I laughed when Susan shared this story with me, so I encouraged her to write her first Danger blog post.
from Susan’s vantage point
As I strode into the Stray Dog Cantina, the proprietor yelled “Keep it clean, boys; there’s a lady in the house.” The only others in the cantina were nine burly men lined up at the bar, trading salty tails of mountain bravado. I took a table as far in the back as the tiny bar allowed. The proprietor walked up to me saying, “Sorry for the crowd, but it’s all I’ve got.” I ordered their only red and felt so conspicuous, I was compelled to explain that I was meeting my husband soon, as he was descending from the summit of Wheeler Peak. To which he said, “I hope he’s alright, because those three guys getting sloshed at the end of the bar are the mountain rescue team.” This was not particularly reassuring, and overhearing their slurred conversation that went something like this didn’t help:
“A local gets killed up here and nobody gives a @*#!……but let an outsider die and we never here the @*#! end of it…….and if a kid bites it, all hell breaks loose…those @#$@*%# reporters! They really rake us over the @#$@*%# coals.”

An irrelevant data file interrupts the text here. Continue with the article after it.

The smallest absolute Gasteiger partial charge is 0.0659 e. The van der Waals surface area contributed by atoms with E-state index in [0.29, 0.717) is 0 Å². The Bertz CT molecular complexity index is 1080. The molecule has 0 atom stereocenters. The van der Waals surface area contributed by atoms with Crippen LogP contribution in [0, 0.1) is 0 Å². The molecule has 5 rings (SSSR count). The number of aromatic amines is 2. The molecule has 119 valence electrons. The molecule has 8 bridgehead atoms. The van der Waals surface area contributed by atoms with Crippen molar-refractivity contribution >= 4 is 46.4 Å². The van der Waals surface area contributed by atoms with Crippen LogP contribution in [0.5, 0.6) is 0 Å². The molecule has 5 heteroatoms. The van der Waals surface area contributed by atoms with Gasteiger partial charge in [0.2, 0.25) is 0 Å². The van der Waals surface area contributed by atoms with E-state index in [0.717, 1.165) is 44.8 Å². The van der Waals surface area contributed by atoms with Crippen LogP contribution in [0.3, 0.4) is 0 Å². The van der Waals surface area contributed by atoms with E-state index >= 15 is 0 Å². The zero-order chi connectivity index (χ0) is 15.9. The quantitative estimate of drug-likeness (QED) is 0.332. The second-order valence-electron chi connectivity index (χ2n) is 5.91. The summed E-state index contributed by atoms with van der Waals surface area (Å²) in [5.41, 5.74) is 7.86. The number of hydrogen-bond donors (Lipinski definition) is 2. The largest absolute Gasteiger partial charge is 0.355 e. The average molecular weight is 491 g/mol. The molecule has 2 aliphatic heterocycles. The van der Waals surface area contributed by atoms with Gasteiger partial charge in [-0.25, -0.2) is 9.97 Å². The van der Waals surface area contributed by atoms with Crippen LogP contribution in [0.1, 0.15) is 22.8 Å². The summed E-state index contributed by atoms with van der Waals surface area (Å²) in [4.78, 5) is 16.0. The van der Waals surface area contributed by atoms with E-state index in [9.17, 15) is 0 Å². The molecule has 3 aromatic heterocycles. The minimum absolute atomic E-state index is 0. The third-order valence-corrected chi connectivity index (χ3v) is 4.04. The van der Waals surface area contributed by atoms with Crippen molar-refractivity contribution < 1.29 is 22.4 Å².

Maybe I should have waited in the Jeep, but the freezing weather drove me inside. Hoping Robert was close, I nervously refreshed my “where in the world is danger?” iPad app.
This was my second trip up the steep winding road to the mountain. In the dark of morning, I drove Robert towards the trail. Finding several roads closed, we jogged back and forth to gain access to the trailhead. Finally, we made it to a steep, snow covered trail just wide enough for the Jeep. I put on my brave face, locked in the 4 wheel drive and forced the Jeep up the icy terrain until the trail narrowed to a horse’s width. I said a prayer, kissed my husband good bye, and promised I’d be on the other side of the mountain by nightfall, awaiting his return.